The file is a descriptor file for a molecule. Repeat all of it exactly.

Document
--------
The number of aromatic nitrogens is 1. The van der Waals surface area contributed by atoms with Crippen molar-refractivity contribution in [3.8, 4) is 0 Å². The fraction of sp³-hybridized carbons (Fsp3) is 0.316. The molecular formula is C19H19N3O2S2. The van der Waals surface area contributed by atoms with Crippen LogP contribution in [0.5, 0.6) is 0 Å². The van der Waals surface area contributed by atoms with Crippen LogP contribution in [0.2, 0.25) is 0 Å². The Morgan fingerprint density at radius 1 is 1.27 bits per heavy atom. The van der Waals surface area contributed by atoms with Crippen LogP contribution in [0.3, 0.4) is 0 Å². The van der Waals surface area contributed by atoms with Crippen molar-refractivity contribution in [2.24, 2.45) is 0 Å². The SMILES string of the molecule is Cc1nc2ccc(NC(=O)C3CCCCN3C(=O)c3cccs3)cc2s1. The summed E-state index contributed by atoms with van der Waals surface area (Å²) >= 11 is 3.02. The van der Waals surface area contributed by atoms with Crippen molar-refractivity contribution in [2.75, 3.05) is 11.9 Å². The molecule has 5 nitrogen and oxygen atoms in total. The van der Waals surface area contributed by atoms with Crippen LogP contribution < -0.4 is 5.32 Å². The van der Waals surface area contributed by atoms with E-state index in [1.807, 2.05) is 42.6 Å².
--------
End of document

The number of aromatic nitrogens is 1. The van der Waals surface area contributed by atoms with Crippen molar-refractivity contribution in [3.8, 4) is 0 Å². The fraction of sp³-hybridized carbons (Fsp3) is 0.316. The molecular formula is C19H19N3O2S2. The van der Waals surface area contributed by atoms with Crippen LogP contribution in [0.5, 0.6) is 0 Å². The van der Waals surface area contributed by atoms with Crippen LogP contribution in [0.2, 0.25) is 0 Å². The Morgan fingerprint density at radius 1 is 1.27 bits per heavy atom. The van der Waals surface area contributed by atoms with Crippen LogP contribution in [0.3, 0.4) is 0 Å². The van der Waals surface area contributed by atoms with Crippen molar-refractivity contribution in [2.24, 2.45) is 0 Å². The SMILES string of the molecule is Cc1nc2ccc(NC(=O)C3CCCCN3C(=O)c3cccs3)cc2s1. The summed E-state index contributed by atoms with van der Waals surface area (Å²) >= 11 is 3.02. The van der Waals surface area contributed by atoms with Crippen molar-refractivity contribution in [2.75, 3.05) is 11.9 Å². The molecule has 5 nitrogen and oxygen atoms in total. The van der Waals surface area contributed by atoms with Crippen LogP contribution < -0.4 is 5.32 Å². The van der Waals surface area contributed by atoms with E-state index in [1.807, 2.05) is 42.6 Å².